Vol. VIII No. 19 - Tuesday
May 12 - May 18, 2009



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Book Review

Book Review: by Lang Reid

A Fool’s Diary

A Fool’s Diary (ISBN 978-0-9756950-8-8, Mitraphab Center, Australia) is the third book in Neil Hutchinson’s “A Fool” series.  These followed his best seller Money Number One.

The book follows the usual ‘Dear Diary’ approach, where author Hutchison documents his experiences for that year.

He explains very well just why Pattaya is his preferred option of where to live, and why he does not choose to live in Australia, his homeland.  On his first visit home in five years he found that it had become a nation of gamblers.  Not that this was something new for the sunburned land Down Under, but the scale of the gambling was what took him aback.  He also found Australia not only over-regulated, but also boring.  He muses, “Give me a touch of anarchy, a pinch of mayhem, a tablespoon of lawlessness, a cup of vice and a ton of fun.  In short, give me Pattaya.”  He has many mates in Thailand with the same sentiments, and they don’t necessarily drink in the same bars as the author.

Much of the reminiscences deal with the author’s experiences, but many are also taken from the lives of people he has met, more often than not tyros in Thailand.  He details a bar encounter (one we have all had) where he states the facts of Thai life to Paul, a 62 year old British newbie, who has fallen madly in love with the 24 year old met last week.  “You look like an intelligent bloke, I lied.  Do you really think she is interested in an old fart like you, for any reason other than money?”  In the diary, Paul does see the truth in the advice and leaves sadder, but wiser.  Unfortunately, not all the Pauls are as lucky (as the letters to our Ms. Hillary attest).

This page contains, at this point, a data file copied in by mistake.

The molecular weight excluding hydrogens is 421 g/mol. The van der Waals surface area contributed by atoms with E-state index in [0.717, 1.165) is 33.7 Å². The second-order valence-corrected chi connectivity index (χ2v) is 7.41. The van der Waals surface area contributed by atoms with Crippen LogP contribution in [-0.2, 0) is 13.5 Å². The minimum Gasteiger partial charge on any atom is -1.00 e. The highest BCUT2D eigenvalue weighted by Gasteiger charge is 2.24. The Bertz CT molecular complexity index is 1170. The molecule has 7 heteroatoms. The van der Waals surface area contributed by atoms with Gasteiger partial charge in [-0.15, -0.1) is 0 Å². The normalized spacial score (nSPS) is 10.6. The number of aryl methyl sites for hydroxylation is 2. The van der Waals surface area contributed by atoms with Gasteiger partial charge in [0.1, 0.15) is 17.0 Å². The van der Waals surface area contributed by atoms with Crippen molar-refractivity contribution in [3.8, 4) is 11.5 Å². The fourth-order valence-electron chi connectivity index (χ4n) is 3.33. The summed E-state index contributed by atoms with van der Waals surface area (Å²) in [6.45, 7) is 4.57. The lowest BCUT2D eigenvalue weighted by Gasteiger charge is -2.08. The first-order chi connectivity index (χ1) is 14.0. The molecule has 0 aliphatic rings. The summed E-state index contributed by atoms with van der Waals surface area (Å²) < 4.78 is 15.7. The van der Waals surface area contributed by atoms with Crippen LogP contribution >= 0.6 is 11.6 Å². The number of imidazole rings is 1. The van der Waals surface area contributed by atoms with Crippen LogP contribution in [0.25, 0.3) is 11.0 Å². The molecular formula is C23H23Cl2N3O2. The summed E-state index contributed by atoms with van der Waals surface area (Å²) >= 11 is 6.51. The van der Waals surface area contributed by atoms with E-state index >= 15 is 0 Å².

The book also deals with the aspects of living with a Thai woman, which make relationships tenuous at times.  He outlines difficulties with communication/pronunciation.  “This morning I was awakened by my Thai angel saying we urgently needed to buy something she called kit chi nut en sil.”  He was unable to find the translation in his Thai-English dictionaries, but dutifully went to the supermarket with her, to find that he was not supposed to go to the foodstuffs, but to an area called in English, Kitchen Utensils!

By the time New Year is almost upon him, Hutchison becomes philosophical and discusses companionship, admitting that he would be disappointed if his girlfriend left him, but concludes, “Companionship is not a problem in Pattaya although it does take time and effort to find sincerity.”

Whilst the cover follows the same basic design as his previous books, I personally believe that author Hutchison lets himself down with the ‘cartoon’ artwork.  The message between the covers is far from being trifling, but is being trivialized by the delivery.  However, it is on Bookazine’s best seller listing, so perhaps he should just keep going the way he is.  I did enjoy the book, and though not belly laughs, there were plenty of sniggers.  At B. 450 a very pleasant and amusing read..

 


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